With times your site might experience technical setbacks and that is completely normal, But do they affect your site rankings during a core update?
The answer is no technical errors might not be the only reason your site went down, there are so many things that go to and fro and contributes to rankings drop.
Let’s see what our GOOGLE expert John Mueller says.
According to Google’s John Mueller, technical flaws do not usually result in a ranking drop during a core update. Mueller claimed that core update ranking problems are more often linked to quality issues, and he provided cases of the types of perceived quality flaws to which a core update isn’t responsive.
A question was asked by a website owner who lost his rankings after a google core update. Following the update, website rankings dropped and stayed down for up to six months, with no signs of recovery.
This was the question:
“Our website was ranking well before we performed a design overhaul. Our timing was terrible, as a core update was released just after the launch, which had some issues with internal links.
We suspect Google reassessed the site quality at this time, but we could resolve the issues.
Our ranking and traffic dropped a lot and lost all rich snippets in the process and is in limbo for the last five, six months.
Do we wait for another core update for Google to assess our site quality again or does this happen when the website is re-crawled?”
I mean if bad timing had a face, it would be this.
John proposed a solution and then provided two insights into what typically does not result in a core update-related ranking loss in his reply.
Mueller began by recommending that people learn more about core algorithm updates so they can better understand why a site lost search rankings after the update.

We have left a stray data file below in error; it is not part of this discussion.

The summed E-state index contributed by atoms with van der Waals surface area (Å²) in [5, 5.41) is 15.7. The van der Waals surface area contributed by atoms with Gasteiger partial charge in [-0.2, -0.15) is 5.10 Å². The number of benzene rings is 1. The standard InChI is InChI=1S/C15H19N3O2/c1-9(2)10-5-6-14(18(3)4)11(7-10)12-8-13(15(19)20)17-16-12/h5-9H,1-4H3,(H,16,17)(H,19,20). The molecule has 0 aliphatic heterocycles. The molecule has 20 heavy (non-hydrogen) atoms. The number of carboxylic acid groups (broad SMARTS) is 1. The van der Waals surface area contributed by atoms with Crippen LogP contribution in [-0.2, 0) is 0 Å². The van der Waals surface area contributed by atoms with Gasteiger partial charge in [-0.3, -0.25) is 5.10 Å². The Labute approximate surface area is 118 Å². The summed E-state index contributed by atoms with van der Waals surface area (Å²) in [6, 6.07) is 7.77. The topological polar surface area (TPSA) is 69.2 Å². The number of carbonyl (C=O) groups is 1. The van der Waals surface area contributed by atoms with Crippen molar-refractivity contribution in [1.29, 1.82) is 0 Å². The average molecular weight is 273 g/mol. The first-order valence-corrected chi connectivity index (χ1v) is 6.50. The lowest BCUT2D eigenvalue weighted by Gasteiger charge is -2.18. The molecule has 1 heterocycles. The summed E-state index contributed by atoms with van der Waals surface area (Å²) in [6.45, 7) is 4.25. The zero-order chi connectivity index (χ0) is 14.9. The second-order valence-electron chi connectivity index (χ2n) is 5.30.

“So I think there are a few things here that come together.
But first of all, I would recommend checking out the blog post that we did about core updates. I think it’s called “What Site Owners Should Know About Core Updates,” something along those lines.
And it has a lot of information about core updates, especially about …the kinds of issues that we look into there and how things are resolved over time.
So that’s kind of the first thing I would do in a case like this.”
Up next he said:
“…the information that we use for core updates to understand the site, is something that’s collected more over the long term.
It’s not something where if, right when the core update launched you had a technical issue, then suddenly your site would fall into this problem.
It’s really something that is collected more over a longer period of time.
So that means if you are seeing any effects from a core update, that’s usually due to a longer period of time, where we’ve kind of run into issues that we’re looking at with regards to the core updates.”
“Also, with regards to technical issues, usually that’s not a trigger for core updates or kind of for core updates to, kind of, to not really know what to do with the website, because technical issues tend not to be the same as quality issues.
Obviously, there can be some technical issues that, when a user looks at the website, kind of make it impossible to actually use the website.
But if it’s just something small, then that’s usually not a big issue.
So if you have things like 404s on a page or some broken links, that wouldn’t be a reason for our quality algorithms to kind of jump in.
But there are lots of other things that our quality algorithms do look for, and they’re all in the blog post.
So I would recommend taking a look at that.
With regards to the resolution after improving your website, that’s also mentioned in the blog post.
Some of these things will improve steadily over time as we reprocess your website.
And some of them do require that our quality algorithms take another run through the site and that might take a while for that to happen.”
Conclusions about core updates
It’s a good idea to educate yourself with Google’s Core Algorithm Update explainer.
Core updates take advantage of information gathered over time about a website. This is something worth considering.
Technical issues are not the same as the typical quality issues that a core algorithm update is supposed to address.
Source – Search engine journal